Human-mediated transport beyond biogeographic barriers has led to the introduction and establishment of alien species in new regions worldwide. However, we lack a global picture of established alien species richness for multiple taxonomic groups. Here, we assess global patterns and potential drivers of established alien species richness across eight taxonomic groups (amphibians, ants, birds, freshwater fishes, mammals, vascular plants, reptiles and spiders) for 186 islands and 423 mainland regions. Hotspots of established alien species richness are predominantly island and coastal mainland regions. Regions with greater gross domestic product per capita, human population density, and area have higher established alien richness, with strongest effects emerging for islands. Ants and reptiles, birds and mammals, and vascular plants and spiders form pairs of taxonomic groups with the highest spatial congruence in established alien richness, but drivers explaining richness differ between the taxa in each pair. Across all taxonomic groups, our results highlight the need to prioritize prevention of further alien species introductions to island and coastal mainland regions globally.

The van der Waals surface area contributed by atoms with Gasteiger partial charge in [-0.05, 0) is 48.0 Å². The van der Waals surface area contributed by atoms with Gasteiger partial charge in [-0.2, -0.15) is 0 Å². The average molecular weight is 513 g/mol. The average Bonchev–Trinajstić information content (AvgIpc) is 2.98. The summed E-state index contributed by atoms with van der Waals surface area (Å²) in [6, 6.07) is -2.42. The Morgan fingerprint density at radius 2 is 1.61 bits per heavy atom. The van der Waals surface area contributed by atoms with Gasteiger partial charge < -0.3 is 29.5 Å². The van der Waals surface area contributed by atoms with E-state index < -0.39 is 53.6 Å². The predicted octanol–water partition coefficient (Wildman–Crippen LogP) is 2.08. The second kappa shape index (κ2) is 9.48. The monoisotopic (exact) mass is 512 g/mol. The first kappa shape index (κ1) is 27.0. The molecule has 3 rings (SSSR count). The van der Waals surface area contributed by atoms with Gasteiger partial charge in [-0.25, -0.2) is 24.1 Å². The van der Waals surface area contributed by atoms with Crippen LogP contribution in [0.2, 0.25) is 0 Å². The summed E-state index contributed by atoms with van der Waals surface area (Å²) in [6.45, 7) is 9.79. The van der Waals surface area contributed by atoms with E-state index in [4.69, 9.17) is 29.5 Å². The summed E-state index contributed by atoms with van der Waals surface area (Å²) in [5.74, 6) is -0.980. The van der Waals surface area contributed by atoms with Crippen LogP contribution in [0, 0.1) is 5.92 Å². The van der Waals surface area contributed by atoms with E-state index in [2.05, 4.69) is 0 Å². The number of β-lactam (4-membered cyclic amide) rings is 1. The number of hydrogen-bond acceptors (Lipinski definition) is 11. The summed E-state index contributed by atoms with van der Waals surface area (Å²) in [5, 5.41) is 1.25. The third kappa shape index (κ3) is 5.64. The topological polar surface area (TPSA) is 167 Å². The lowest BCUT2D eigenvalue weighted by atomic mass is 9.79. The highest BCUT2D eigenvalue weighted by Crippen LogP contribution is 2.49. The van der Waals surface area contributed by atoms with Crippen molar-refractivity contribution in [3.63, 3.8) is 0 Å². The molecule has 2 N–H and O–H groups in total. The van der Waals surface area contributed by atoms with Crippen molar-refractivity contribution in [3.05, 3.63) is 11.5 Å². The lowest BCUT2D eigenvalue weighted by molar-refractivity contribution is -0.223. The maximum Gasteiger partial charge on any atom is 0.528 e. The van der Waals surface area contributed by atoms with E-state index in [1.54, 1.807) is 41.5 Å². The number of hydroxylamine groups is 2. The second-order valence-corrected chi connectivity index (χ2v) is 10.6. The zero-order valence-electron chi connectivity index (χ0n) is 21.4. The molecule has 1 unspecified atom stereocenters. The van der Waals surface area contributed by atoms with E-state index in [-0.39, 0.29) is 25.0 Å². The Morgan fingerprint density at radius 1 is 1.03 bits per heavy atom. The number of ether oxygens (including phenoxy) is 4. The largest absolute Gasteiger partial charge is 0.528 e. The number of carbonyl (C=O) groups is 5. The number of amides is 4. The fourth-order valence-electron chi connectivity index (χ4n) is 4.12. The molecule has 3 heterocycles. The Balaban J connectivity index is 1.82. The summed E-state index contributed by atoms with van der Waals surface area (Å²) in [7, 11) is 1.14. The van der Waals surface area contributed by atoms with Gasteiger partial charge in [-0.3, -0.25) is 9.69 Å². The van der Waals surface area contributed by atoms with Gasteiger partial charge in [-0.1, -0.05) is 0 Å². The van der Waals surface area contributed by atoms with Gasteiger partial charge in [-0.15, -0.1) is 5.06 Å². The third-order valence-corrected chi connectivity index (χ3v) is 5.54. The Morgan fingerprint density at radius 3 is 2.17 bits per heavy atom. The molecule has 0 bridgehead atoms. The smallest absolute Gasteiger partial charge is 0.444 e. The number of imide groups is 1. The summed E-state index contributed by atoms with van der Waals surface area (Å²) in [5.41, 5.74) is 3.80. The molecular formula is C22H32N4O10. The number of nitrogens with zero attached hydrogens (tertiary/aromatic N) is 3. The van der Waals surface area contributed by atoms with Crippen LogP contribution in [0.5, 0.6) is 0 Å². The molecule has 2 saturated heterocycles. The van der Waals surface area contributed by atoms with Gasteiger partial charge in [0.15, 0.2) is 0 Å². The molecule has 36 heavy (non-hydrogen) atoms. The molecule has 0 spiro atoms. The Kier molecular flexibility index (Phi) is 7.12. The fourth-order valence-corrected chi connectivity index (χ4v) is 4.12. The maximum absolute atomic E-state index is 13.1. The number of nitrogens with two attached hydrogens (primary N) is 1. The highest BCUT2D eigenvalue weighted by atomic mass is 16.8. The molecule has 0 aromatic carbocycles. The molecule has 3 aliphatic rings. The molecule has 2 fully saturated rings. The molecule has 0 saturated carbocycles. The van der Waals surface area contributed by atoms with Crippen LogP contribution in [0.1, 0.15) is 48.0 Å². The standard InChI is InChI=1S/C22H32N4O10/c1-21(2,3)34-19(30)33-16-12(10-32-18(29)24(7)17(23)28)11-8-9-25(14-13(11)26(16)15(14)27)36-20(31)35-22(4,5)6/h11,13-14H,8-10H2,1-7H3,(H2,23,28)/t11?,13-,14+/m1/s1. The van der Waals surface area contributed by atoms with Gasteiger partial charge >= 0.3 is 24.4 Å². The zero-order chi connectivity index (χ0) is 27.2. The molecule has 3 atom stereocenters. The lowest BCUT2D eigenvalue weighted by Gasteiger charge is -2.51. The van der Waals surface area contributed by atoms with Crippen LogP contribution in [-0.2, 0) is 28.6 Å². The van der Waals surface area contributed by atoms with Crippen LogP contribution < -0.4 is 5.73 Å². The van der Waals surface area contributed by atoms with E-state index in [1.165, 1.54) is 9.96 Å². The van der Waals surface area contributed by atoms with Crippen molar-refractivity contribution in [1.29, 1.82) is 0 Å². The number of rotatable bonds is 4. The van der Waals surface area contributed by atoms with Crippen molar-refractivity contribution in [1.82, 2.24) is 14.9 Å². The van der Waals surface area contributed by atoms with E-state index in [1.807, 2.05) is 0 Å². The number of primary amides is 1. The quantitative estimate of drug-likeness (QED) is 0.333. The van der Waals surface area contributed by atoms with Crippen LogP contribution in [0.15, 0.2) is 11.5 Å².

|Title||Global hotspots and correlates of alien species richness across taxonomic groups|
|Authors||Wayne Dawson, Dietmar Moser, Mark van Kleunen, Holger Kreft, Jan Pergl, Petr Pysek, Patrick Weigelt, Marten Winter, Bernd Lenzner, Tim M. Blackburn, Ellie Dyer, Phillip Cassey, Sally-Louise Scrivens, Evan P. Economo, Benoit Guenard, Cesar Capinha, Hanno Seebens, Pablo Garcia-Diaz, Wolfgang Nentwig, Emili Garcia-Berthou, Christine Casal, Nicholas E. Mandrak, Pam Fuller, Carsten Meyer, Franz Essl|
|Publication Subtype||Journal Article|
|Series Title||Nature Ecology & Evolution|
|Record Source||USGS Publications Warehouse|
|USGS Organization||Wetland and Aquatic Research Center|